What is the purpose of the Christian life?
I started answering this question yesterday, coming to the conclusion that relationships are the key. But if relationships are the key, then how do we get to morals, the Fall, salvation, the Law, and all the rest? Morality is probably the most difficult of the questions, so let’s begin with that piece first.
It’s the most difficult because we often think of relationships as being separated from morality and law. After all, isn’t the point of a family that you let the bad things others do slide to keep the relationship going? Don’t you put up with Uncle Albert, the one who says dumb things and always manages to hurt everyone’s feelings by demanding the best bedroom in the house, at Christmas and Thanksgiving (“it’s only twice a year!”) in the name of keeping the cousins together, and family harmony in general?
But didn’t you just say, “it’s only twice a year?” You see, you put up with old Uncle Albert breaking your normal rules by setting up exception rules —”it’s only twice a year.” This just illustrates that the reality is the opposite of what we normally think on a social level.
Relationships are only possible within a framework of law.
Or, from another perspective —why do you build some relationships, and let others die? Is it because of common interests, or because of common trust? And what is trust built on other than a consistent adherence to norms of behavior?
By grounding the Christian ethic in relationships, then, we ground the Christian ethic in moral behavior. But we can go farther than the general case by grounding the Christian life in one specific relationship that controls two other critical (and God created) relationships.
Towards God. This is the relationship that sets our ethic in general. Here is where we learn that other people are made in the image of the God we worship, and hence that they are valuable beings, not objects to be manipulated for our pleasure. Here is where we learn that the Earth, as a creation of that same God, is valuable in ways beyond our imagining. These laws, these moral imperatives, ground the rest of our relationships, and ground our ability to understand and work with the world around us.
Towards Others. Because of our relationship with God, we can see the image of God in others around us, and learn not to treat them as objects of our pleasure. Here we can learn respect for marriage, because it treats all the parties —husband, wife, and children— as beings with limitless value. In the modern view of marriage, it’s all about me. How do I satisfy my cravings, my desires, my wants, my genes? The modern view of marriage is a bilateral “use me” agreement, and not much more. This also has wide ranging impacts on our view of politics, commercialism, friendship, and even church.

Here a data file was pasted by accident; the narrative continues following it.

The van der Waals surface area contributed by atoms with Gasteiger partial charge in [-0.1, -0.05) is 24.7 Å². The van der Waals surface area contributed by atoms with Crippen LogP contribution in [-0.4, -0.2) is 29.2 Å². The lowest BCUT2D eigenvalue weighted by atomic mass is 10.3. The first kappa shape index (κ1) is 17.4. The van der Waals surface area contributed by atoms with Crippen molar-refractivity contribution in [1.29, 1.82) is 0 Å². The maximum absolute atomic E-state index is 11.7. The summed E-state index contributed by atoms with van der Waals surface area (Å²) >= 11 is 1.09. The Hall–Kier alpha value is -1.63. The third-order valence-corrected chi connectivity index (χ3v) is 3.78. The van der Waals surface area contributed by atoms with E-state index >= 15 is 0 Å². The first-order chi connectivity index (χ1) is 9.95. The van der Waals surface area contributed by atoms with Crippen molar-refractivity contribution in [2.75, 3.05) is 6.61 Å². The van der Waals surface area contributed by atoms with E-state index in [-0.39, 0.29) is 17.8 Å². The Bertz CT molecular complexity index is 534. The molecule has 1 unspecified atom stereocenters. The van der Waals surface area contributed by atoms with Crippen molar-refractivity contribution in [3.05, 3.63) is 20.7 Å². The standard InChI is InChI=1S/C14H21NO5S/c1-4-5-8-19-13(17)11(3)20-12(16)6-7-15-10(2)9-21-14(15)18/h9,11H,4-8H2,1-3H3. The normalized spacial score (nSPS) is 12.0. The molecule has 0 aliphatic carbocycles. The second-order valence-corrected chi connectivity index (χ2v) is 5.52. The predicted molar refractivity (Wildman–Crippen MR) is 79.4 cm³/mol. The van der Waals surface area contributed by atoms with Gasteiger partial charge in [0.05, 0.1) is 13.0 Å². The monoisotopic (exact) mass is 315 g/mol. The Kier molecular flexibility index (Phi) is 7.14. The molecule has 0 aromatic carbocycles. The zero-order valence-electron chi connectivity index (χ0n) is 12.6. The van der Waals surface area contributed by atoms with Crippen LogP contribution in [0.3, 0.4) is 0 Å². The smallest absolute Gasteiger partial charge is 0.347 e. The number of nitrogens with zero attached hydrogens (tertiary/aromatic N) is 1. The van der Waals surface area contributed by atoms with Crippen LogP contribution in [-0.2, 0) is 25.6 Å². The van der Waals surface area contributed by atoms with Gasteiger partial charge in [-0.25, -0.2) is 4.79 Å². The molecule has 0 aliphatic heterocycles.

Towards the Physical. The truth that God created this world expecting humans to co-create informs our understanding of everything from the environment to work.
From the relationship base, then, we can develop a full blown ethical system. As Jesus said, “do unto others what you would have them do unto you.” Even the greatest commandment is relational —”love the Lord with all your heart and all your mind.”
What about salvation? If we see our original purpose as relationship, then the entire salvation story falls into place. The Fall was a breaking of relationships, and the result of the Fall was a breaking of relationships. The entire story of salvation is a series of relationships between God and man —Abraham, Isaac, Jacob, Moses, Joshua, David, Israel at large— culminating in the ultimate relationship, the relationship which saves through Christ.
So Christianity is a great moral religion because it’s based on a relationship with a moral God. Morality comes from the character of God, the Fall comes from breaking that relationship, and salvation comes through God reaching out and sacrificing his Son in order to remake that relationship.
Relationship with God as the foundation provides a powerful system in which to see the whole of Christian life.